DMR Books’ Renegade Swords series of anthologies have collected flotsam and jetsam within the sword & sorcery genre with a new book each of the past three years. I have covered the first and second volumes.
The newest is volume III. Format is trade paperback, 191 pages, cover by Brian LeBlanc.
Adrian Cole A Ship of Monstrous Fortune
James Cawthorn Handar the Red
Lars Walker Magic’s Price
Gene Deweese Quest of the Veil
W. Paul Ganley The Fire-Born
Brian McNaughton and Robert E. Briney The Black Tower
Adrian Cole’s “A Ship of Monstrous Fortune” was originally in the brief revival of Strange Tales of Mystery and Terror #8 (2003). This is a tale of Morduin and Scaldifor, two warriors on a rather unusual ship that deals justice to those who deal in dark forces. In this case, they join the crew of the ship captained by the Barbaranza Brothers. There ships bring back riches but at huge costs of the crews who sign up.
Cawthorn’s “Handar the Red” is an interesting piece in that is appeared in Tarzan Adventures over three issues in 1958 when Michael Moorcock edited the magazine. Handar has something and others want it. The story is short, episodic over three short chapters, and never flags in action.
Lars Walker had some stories in the Scithers/Schweitzer era Amazing Stories of the 1980s and had a few novels with Baen Books in the 1990s. This one is from the revival of Weird Tales with a Norse mythology theme.
The rest of Renegades III is made up of contents from a small press booklet Shanadu from 1953. It is a shared fantasy world.
Gene Deweese wrote a few science fiction novels and also some tie-in novels to media like Star Trek. “Quest of the Veil” has Evarin the armorer’s apprentice finds a parchment telling the location of the “strange and wonderful cloth” called the Veil. The story and style is of a sort of fantasy forgotten today. It made me think of A. Merritt and Henry Kuttner’s “science-fantasy” novels of the 1940s.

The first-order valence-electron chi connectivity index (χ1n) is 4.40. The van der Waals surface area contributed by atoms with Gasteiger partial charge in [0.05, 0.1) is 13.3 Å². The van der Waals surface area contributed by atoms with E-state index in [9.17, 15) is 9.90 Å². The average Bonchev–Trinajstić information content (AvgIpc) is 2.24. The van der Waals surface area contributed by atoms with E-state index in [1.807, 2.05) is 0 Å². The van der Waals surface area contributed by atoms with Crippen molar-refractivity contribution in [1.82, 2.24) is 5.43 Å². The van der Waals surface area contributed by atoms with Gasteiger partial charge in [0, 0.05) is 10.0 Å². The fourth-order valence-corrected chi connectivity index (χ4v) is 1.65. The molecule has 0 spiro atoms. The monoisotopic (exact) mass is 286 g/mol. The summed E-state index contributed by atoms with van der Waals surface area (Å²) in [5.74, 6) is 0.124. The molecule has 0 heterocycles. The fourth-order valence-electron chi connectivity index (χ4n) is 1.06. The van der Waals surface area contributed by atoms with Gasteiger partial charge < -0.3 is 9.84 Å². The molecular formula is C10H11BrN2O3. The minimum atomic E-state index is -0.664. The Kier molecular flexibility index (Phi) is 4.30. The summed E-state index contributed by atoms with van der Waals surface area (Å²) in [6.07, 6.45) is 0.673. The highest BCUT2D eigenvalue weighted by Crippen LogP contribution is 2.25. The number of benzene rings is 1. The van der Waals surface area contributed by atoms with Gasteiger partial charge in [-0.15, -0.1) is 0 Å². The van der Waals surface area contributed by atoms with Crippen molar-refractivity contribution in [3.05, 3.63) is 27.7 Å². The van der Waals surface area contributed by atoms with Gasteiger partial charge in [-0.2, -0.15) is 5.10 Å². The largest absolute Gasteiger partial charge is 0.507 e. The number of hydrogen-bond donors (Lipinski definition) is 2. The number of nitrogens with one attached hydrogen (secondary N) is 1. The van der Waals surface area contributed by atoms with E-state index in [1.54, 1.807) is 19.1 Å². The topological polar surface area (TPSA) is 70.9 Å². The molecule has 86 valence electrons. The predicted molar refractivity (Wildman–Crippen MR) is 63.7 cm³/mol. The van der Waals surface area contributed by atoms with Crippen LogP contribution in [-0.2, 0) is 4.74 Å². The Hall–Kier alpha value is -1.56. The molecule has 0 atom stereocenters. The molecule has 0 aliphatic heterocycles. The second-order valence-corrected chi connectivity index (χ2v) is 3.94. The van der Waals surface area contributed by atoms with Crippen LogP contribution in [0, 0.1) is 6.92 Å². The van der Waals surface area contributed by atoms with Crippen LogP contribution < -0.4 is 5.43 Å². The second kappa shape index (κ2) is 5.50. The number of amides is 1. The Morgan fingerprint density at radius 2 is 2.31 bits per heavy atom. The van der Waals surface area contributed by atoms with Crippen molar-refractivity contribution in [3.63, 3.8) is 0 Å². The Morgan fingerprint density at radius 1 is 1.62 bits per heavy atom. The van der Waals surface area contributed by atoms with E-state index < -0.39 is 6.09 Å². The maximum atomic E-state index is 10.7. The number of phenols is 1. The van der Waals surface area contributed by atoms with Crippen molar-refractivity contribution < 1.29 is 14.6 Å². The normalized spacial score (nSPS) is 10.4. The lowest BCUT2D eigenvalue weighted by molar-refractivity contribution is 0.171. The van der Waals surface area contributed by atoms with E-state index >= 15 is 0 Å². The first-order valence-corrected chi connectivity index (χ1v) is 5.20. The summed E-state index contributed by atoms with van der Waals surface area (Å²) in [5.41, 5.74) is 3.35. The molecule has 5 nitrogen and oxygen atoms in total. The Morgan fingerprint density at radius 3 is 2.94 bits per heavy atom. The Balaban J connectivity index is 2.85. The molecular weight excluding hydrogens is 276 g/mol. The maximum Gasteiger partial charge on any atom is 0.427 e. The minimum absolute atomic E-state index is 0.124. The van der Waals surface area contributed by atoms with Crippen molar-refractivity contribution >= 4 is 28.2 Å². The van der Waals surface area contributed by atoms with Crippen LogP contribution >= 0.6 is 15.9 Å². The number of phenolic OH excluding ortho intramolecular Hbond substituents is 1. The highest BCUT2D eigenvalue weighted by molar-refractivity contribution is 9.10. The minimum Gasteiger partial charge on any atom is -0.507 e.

W. Paul Ganley is best known as publisher of Weirdbook. “The Fire-Born” is a portal fantasy with Hank Weston leaving our world and entering the world of Shanadu. Adventures and swashbuckling ensue. There are some trippy-dippy scenes with an underwater city in a lake.
“The Black Tower” has two interesting people. Brian McNaughton wrote The Throne of Bones in the 1990, which is one of the best Clark Ashton Smith type fantasies I have ever read. Robert E. Briney is probably best known for non-fiction. He produced bibliographies of early science fiction, articles for Amra, published The Rohmer Review, and wrote entries for Twentieth Century Western Writers.
“The Black Tower” has a noble barbarian warrior fighting against an expanding empire, evil priests of a dark god who like human sacrifice, and a maiden to be rescued. This is a 26,000 words novella that hits all the right buttons. With some changes this could have run in a pulp magazine like Two Complete Science-Adventure Books at the time. The ending is very Brian McNaughton.
I have recommended some fiction for Renegade Swords and even scanned some items. Unfortunately, one deceased author’s agent does not respond to inquiries. We can’t even find who owns the rights to another writer who started in the pulp magazines. Publishing can be filled with aggravations. Hoist a favorite beverage to DMR Books for the labor of putting together these tomes of obscure sword & sorcery. Order Renegade Swords III for some summer reading.